Amendment 69 might be losing. What do you think? Please see below!
ColoradoCare / Amendment 69 Voter Opinion Survey
Amendment 69 Survey Results
Magellan Strategies today released the results of a live landline and cell phone survey of 500 likely general election voters in Colorado. The interviews were conducted August 29th to 31st and the survey has a margin of error of +/- 4.38% at the 95 percent confidence interval.
The survey finds strong opposition to Amendment 69, the ColoradoCare universal healthcare plan. Among all respondents, 27% would vote yes and approve the amendment, 65% would vote no and reject it, and 8% of voters are undecided. Intensity is very strong among voters who oppose the amendment, with 45% of respondents saying they definitely intend to vote no. Only 10% of respondents definitely intend to vote yes. Not surprisingly, support for Amendment 69 is strongest among Democrats and voters aged 18 to 34. However, slightly more Democrats oppose the amendment than support it, 45% to 41% respectively. Among all voters aged 18 to 34, 40% support it and 59% oppose it. The following table shows the Amendment 69 ballot test by voter subgroup.
Opposition to Amendment 69 Has Increased Since January
Since our Amendment 69 survey in January, voter opposition has increased by 15 points from 50% to 65%. Support for the amendment has also declined 16 points, going from 43% to 27%. These findings are not that surprising considering Colorado’s history of rejecting large tax increases. We believe the amendment asks too much from Colorado voters by asking them to raise their state income tax by 10%. While the dream of universal healthcare may sound appealing to some Colorado voters, two thirds are unwilling to pay up for it. With more than 60 days until Election Day, and five weeks until ballots are mailed out on October 17th, this survey indicates it is very unlikely that Amendment 69 will be approved by voters.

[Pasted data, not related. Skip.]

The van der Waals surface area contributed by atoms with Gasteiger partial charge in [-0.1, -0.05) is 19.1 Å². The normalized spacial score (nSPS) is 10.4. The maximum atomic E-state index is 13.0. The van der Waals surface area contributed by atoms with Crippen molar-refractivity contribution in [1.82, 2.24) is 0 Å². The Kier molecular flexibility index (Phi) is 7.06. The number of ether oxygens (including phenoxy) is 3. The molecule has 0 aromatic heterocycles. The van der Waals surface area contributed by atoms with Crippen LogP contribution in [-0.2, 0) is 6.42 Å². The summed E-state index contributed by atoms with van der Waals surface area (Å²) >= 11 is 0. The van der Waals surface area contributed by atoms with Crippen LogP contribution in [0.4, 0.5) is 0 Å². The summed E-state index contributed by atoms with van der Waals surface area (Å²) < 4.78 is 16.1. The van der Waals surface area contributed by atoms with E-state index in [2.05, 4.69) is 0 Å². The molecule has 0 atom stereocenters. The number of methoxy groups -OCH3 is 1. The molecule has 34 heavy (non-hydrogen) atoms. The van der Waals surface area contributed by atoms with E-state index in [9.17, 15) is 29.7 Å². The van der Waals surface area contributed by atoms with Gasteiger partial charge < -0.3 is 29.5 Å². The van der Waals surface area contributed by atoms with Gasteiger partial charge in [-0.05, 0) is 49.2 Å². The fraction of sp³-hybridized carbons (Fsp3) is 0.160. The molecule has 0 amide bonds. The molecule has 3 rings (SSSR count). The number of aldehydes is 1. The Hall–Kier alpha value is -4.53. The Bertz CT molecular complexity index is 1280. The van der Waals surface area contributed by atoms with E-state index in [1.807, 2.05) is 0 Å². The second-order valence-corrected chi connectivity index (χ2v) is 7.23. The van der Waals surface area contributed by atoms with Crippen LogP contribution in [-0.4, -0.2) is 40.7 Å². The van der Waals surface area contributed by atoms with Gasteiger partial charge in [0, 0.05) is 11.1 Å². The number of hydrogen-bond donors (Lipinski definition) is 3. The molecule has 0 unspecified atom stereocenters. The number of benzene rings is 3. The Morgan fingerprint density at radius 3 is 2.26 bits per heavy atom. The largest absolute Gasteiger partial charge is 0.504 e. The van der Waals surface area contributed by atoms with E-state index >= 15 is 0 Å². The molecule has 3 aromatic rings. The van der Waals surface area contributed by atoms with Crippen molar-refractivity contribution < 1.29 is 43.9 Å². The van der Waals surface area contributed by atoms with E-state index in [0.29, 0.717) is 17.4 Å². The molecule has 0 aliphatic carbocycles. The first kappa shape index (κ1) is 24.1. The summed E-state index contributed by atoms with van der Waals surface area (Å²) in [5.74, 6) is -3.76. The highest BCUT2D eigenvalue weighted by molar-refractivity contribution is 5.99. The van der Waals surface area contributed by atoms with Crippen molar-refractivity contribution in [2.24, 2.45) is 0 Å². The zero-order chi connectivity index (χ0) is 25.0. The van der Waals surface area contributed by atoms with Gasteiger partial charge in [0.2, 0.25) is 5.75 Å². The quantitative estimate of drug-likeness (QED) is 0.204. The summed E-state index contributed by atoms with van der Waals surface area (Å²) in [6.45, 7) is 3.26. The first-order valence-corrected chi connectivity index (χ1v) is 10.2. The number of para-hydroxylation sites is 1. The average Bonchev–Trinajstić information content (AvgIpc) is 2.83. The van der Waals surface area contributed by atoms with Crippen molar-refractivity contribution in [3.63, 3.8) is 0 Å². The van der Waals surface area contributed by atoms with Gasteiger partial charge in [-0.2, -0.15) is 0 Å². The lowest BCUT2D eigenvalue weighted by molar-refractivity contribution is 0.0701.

Survey Weighting Decisions
The survey results are weighted to reflect the age, gender, and party turnout demographics of the 2012 Presidential election in Colorado. While we do think the 2016 voter turnout demographics in Colorado could be different than 2012, we think it is too early to quantify a drop in voter turnout intensity by party or age group. We also believe there are strong arguments to be made that Donald Trump’s candidacy could depress some Republican voters from casting a ballot. However, there is also a plausible argument to be made that Hillary Clinton’s campaign is struggling to motivate and inspire some Democrats and younger voters to cast a ballot. The truth is until ballots are mailed out on October 17th, we will not know if there is a measurable drop in voter turnout by age group or party.
The survey sample was randomly drawn from a Colorado voter file among households containing at least one registered voter. This survey topline and crosstab results are included in this document. Any questions regarding this survey or our methodology should be directed to David Flaherty. He can be reached at 303-861-8585 or by email at firstname.lastname@example.org.
Survey Commissioned By
This survey and the Amendment 69 ballot question was not commissioned or paid for by any issue committee, campaign, individual, or independent expenditure group.
About Magellan Strategies
Magellan Strategies offers a wide array of services to candidate campaigns, ballot issue campaigns, government relations firms, trade associations and local and county governments. Our services include polling, survey research, focus groups, voter data mining, voter data analysis and campaign consulting and management. Our offices are located in Louisville, Colorado. To learn more about our company please visit Magellan Strategies or call 303-861-8585.